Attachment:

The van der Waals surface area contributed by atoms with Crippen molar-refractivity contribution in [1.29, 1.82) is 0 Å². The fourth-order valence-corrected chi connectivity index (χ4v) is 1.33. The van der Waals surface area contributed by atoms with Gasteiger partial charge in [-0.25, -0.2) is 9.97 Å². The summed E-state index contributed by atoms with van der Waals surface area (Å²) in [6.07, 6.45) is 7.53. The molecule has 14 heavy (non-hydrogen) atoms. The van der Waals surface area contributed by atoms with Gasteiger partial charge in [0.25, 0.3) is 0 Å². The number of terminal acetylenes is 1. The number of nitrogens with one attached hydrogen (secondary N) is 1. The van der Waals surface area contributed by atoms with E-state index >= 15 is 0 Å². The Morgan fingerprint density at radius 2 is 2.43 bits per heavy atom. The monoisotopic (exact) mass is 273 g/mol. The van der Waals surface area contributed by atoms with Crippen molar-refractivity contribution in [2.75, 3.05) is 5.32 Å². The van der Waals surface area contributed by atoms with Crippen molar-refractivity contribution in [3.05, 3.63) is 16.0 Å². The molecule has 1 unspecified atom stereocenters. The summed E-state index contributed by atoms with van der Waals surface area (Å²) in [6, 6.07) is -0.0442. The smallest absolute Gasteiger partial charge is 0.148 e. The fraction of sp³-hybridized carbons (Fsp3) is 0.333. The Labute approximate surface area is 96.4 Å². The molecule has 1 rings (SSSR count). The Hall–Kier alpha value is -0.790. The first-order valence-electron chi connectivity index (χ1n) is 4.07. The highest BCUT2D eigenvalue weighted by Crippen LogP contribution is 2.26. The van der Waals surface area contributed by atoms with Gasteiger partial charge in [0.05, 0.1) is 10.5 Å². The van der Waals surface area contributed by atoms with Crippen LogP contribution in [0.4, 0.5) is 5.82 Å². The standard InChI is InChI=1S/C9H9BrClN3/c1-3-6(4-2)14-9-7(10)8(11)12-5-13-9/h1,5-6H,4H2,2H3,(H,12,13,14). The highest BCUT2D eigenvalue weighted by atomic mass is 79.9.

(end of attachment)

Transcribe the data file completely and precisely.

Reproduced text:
The van der Waals surface area contributed by atoms with Crippen molar-refractivity contribution in [1.29, 1.82) is 0 Å². The fourth-order valence-corrected chi connectivity index (χ4v) is 1.33. The van der Waals surface area contributed by atoms with Gasteiger partial charge in [-0.25, -0.2) is 9.97 Å². The summed E-state index contributed by atoms with van der Waals surface area (Å²) in [6.07, 6.45) is 7.53. The molecule has 14 heavy (non-hydrogen) atoms. The van der Waals surface area contributed by atoms with Gasteiger partial charge in [0.25, 0.3) is 0 Å². The number of terminal acetylenes is 1. The number of nitrogens with one attached hydrogen (secondary N) is 1. The van der Waals surface area contributed by atoms with E-state index >= 15 is 0 Å². The Morgan fingerprint density at radius 2 is 2.43 bits per heavy atom. The monoisotopic (exact) mass is 273 g/mol. The van der Waals surface area contributed by atoms with Crippen molar-refractivity contribution in [2.75, 3.05) is 5.32 Å². The van der Waals surface area contributed by atoms with Crippen molar-refractivity contribution in [3.05, 3.63) is 16.0 Å². The molecule has 1 unspecified atom stereocenters. The summed E-state index contributed by atoms with van der Waals surface area (Å²) in [6, 6.07) is -0.0442. The smallest absolute Gasteiger partial charge is 0.148 e. The fraction of sp³-hybridized carbons (Fsp3) is 0.333. The Labute approximate surface area is 96.4 Å². The molecule has 1 rings (SSSR count). The Hall–Kier alpha value is -0.790. The first-order valence-electron chi connectivity index (χ1n) is 4.07. The highest BCUT2D eigenvalue weighted by Crippen LogP contribution is 2.26. The van der Waals surface area contributed by atoms with Gasteiger partial charge in [0.05, 0.1) is 10.5 Å². The van der Waals surface area contributed by atoms with Crippen LogP contribution in [0.4, 0.5) is 5.82 Å². The standard InChI is InChI=1S/C9H9BrClN3/c1-3-6(4-2)14-9-7(10)8(11)12-5-13-9/h1,5-6H,4H2,2H3,(H,12,13,14). The highest BCUT2D eigenvalue weighted by atomic mass is 79.9.